Drill 10 includes an internal passageway 12 for irrigating portions of the drill during operation, including at the cutting tip 3, or intermediate points along shaft 11, as desired. Fluid passageway 12 in combination with fluid discharge orifice 7 at cutting tip 3 delivers fluid such as water to tip 3 of drill 10, and to the lateral surfaces of the drill as well.
FIGS. 2, 3 and 4 show different embodiments of cutting tip 3 of the drill.
FIG. 2 shows three twist blades 4 coming together to form blade tip 13 and web 14.
FIG. 3 shows three twist blades 4' coming together at the tip to form point 15, primary cutting edges 4', and secondary cutting edges
FIG. 4 shows three twist blades coming together to form drill point 16, and three primary cutting edges 40, three secondary cutting edges 50, and fluid discharge orifice 7 for fluid passage 6.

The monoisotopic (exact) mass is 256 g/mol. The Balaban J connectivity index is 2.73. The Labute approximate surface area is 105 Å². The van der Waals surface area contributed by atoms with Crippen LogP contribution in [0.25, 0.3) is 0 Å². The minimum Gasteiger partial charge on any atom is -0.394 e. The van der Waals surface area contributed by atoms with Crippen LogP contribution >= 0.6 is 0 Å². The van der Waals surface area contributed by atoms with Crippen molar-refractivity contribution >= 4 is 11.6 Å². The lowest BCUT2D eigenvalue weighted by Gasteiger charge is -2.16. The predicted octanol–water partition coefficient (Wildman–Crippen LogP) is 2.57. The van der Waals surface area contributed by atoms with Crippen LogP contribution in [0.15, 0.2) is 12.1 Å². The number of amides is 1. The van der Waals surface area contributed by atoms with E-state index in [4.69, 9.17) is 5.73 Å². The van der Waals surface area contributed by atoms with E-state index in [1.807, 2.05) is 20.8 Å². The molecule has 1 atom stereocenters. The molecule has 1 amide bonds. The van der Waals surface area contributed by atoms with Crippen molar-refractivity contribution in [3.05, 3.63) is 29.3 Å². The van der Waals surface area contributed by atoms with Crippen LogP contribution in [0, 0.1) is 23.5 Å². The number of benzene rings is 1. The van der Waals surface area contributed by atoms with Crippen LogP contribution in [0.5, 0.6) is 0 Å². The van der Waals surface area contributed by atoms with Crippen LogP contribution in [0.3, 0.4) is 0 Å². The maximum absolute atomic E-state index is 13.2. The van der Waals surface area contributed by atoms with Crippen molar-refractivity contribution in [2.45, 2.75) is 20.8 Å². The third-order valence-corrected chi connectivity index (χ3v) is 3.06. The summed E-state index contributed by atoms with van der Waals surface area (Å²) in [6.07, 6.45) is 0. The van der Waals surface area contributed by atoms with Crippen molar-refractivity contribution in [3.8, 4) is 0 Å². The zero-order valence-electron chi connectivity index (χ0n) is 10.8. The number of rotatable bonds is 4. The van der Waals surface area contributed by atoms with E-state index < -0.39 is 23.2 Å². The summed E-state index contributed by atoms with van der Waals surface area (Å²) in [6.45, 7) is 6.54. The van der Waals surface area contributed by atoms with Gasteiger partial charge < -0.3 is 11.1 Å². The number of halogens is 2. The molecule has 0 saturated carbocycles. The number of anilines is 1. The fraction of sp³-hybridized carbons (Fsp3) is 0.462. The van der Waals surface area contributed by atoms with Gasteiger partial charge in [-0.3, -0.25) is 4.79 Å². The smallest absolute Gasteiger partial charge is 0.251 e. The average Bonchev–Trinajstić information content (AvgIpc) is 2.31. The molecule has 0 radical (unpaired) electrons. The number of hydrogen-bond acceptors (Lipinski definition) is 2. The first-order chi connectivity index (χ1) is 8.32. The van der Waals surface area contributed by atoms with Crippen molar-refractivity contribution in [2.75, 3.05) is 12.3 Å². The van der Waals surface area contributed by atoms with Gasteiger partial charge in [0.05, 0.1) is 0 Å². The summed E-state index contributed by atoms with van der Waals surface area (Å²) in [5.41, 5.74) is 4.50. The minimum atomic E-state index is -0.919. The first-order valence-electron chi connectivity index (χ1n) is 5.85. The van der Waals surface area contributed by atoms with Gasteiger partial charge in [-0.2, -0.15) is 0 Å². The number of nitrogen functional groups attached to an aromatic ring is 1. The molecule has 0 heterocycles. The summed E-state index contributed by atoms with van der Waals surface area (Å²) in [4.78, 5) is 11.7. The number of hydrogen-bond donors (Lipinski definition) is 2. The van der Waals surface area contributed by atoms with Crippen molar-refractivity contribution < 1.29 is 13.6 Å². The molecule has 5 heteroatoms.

The second and third tip embodiment shown in FIGS. 3 and 4, respectively, each include a split point that forms three primary and three secondary cutting flutes with the secondary flutes offset with respect to the primary cutting flutes. This offset, as bone is penetrated by the drill, causes bone chips in the drill site to be broken into smaller chips, facilitating their ejection from the drilling site.
In preferred embodiments, the secondary cutting flutes are enhanced by incorporation of a positive rake angle into each split point. This rake angle is typically in the range of about 10 degrees to about 15 degrees with reference to the plane of relief cut into each plane. The degree of rake depends upon the material being drilled and the characteristics of the drill bit material.
Though the embodiments shown in the drawings include three twisted blades, the drill could have any number of blades, e.g. 2-6. In preferred embodiments, the diameter of the drill is in the range of about 2 millimeters to about 5 millimeters.